Wes Anderson’s “Moonrise Kingdom” is pure joy. What’s more, it does something nearly impossible in cinema: It captures innocence.
Coming amid a summer devoted mostly to superheroes and super inflated budgets, “Moonrise Kingdom” also offers relief. Bravo to Focus Features for going against the seasonal grain with this film, which opened Cannes 2012 before it hit North American theaters May 25.
The best way to imagine Anderson’s movie is to think of Charles Schultz’s beloved comic strip Peanuts. Like the characters in that strip, this film’s heroes may be pint-sized but their emotions and dreams are larger than life. These young people exist in a world where adults are the true children, or at least lack true maturity, and the children possess a certain innate wisdom.
The scene is set at an Atlantic Coast island called Summer’s End. It’s kinda like Tom Sawyer’s Island at Disneyland, a bucolic reserve with paths but no actual roads and plenty of forests, fields, coastal inlets and rushing rivers. The boys all seem to belong to the Khaki Scouts while the girls read adventure books and long for their own adventures. Watch out — they’re about to begin!
The time is 1965. A 12-year-old Khaki Scout named Sam (Jared Gilman) runs off with a dreamy but rebellious local girl named Suzy (Kara Hayward). He dresses in a coonskin hat, a corn pipe and bottle-thick glasses. She packs sensibility in a pink suitcase that seemingly contains every library book she has stolen and enough kitchen implements so no one will starve. (The young actress, who wears permanent eye shadow and make-up, reminds you somewhat of Emma Watson in the earlier Harry Potter movies.)
The runaways cause the island to mobilize — the Khaki Scouts under their chain-smoking troop leader (Edward Norton); a sad local cop (Bruce Willis); and Suzy’s parents, the Bishops (Bill Murray and Frances McDormand), each living in his own world with the mother’s secret liaisons with the policeman coming under more scrutiny than either party wishes.
The runaways have no problem catching fish and pitching camp — indeed the troop leader later says the camp is highly commendable. The adults’ various dysfunctions hinder capture of the AWOL couple until the island’s historian and wise man (Bob Balaban) guesses where they are headed. Since Sam is an orphan — a fact no one seemed to realize until his disappearance — it remains for an officious woman known as Social Services (Tilda Swinton) to fly in via an amphibious aircraft to “rescue” him from his folly.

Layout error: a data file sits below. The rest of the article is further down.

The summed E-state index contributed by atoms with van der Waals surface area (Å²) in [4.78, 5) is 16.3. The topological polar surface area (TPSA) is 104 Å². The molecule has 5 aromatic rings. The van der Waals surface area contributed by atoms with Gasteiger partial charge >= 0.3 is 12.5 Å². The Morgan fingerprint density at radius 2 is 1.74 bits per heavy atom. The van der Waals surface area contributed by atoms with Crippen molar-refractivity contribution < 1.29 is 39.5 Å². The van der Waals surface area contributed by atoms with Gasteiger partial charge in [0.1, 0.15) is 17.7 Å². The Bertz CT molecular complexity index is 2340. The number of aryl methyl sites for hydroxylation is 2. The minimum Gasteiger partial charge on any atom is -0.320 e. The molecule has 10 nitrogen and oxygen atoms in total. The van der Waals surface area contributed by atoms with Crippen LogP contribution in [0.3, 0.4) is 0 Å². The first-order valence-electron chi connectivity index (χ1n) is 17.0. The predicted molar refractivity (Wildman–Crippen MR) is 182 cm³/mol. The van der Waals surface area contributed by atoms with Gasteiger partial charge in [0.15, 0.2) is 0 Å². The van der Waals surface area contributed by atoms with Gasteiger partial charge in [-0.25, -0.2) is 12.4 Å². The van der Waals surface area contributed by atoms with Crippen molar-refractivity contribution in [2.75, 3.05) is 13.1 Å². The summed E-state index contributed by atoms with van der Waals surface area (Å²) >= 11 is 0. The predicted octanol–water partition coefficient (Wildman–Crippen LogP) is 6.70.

Anderson films the rural isle (the film was shot in Rhode Island) in flat horizontal compositions that emulates cartoon panels with the sets often overly bright and the adult actors rigid in their attitudes of moral confusion. The young actors, not only the heroes but the highly energized, pursuing Scouts, assume attitudes out of a World War II movie where a military platoon goes out in search of missing comrades — comrades who may not want to be found.
Neither youngster fits comfortably into this overly controlled world. They are in love, or what they imagine love must be, and Anderson and his co-scenarist Roman Coppola wisely portray their love as possessing more of the right stuff than any of the adult match-ups. They kiss and touch each other in a manner that has been learned, perhaps from watching TV or reading books.
Thus this wise and charming live-action cartoon evokes the bittersweet moments of childhood where the two youngsters fling themselves into an adventure of their own making filled with fights, captures, escapes and even a ersatz wedding right up there with “It Happened One Night” for on-the-road romance.
Anderson’s films — the animated “Fantastic Mr. Fox ” along with “Bottle Rocket,” “The Royal Tenanbaums,” “Rushmore,” The Life Aquatic with Steve Zissou” — are quirky little gems of human dysfunction and deadpan comedy. These tend to win critical laurels but modest box office from his loyal followers. The thinking here is that “Moonrise Kingdom” may change that somewhat. The phrase “more accessible” doesn’t quite fit but the film has a charm and buoyancy Anderson has never quite achieved before. It’s a lot of fun and plays to adults and children, no doubt differently but with equal success.
The film’s design is absolutely winning down to the head-on, locked-down framing to the use of much Benjamin Britten on the soundtrack, especially his “Young People’s Guide to the Orchestra,” which plays on a portable, battery-operated record player Suzy borrows from her younger brother to take on the road. Just as Britten dissects and reassembles the pieces of an orchestra for young listeners, the movie dissects and reassembles childhood on this small island community in the mid-1960s. It’s a movie to see twice.
Opened: May 25 (Focus Features)
Production companies: Focus Features and Indian Paintbrush
Cast: Bruce Willis, Edward Norton, Bill Murray, Frances McDormand, Tilda Swinton, Jason Schwartzman, Bob Balaban, Harvey Keitel, Jared Gilman, Kara Hayward
Director: Wes Anderson
Screenwriters: Wes Anderson, Roman Coppola
Producers: Wes Anderson, Scott Rudin, Jeremy Dawson
Director of photography: Robert D. Yeoman
Production designer: Adam Stockhausen
Music: Alexandre Desplat
Costume designer: Kasia Walicka-Maimone
Editor: Robert Weisblum
PG-13 rating, 94 minutes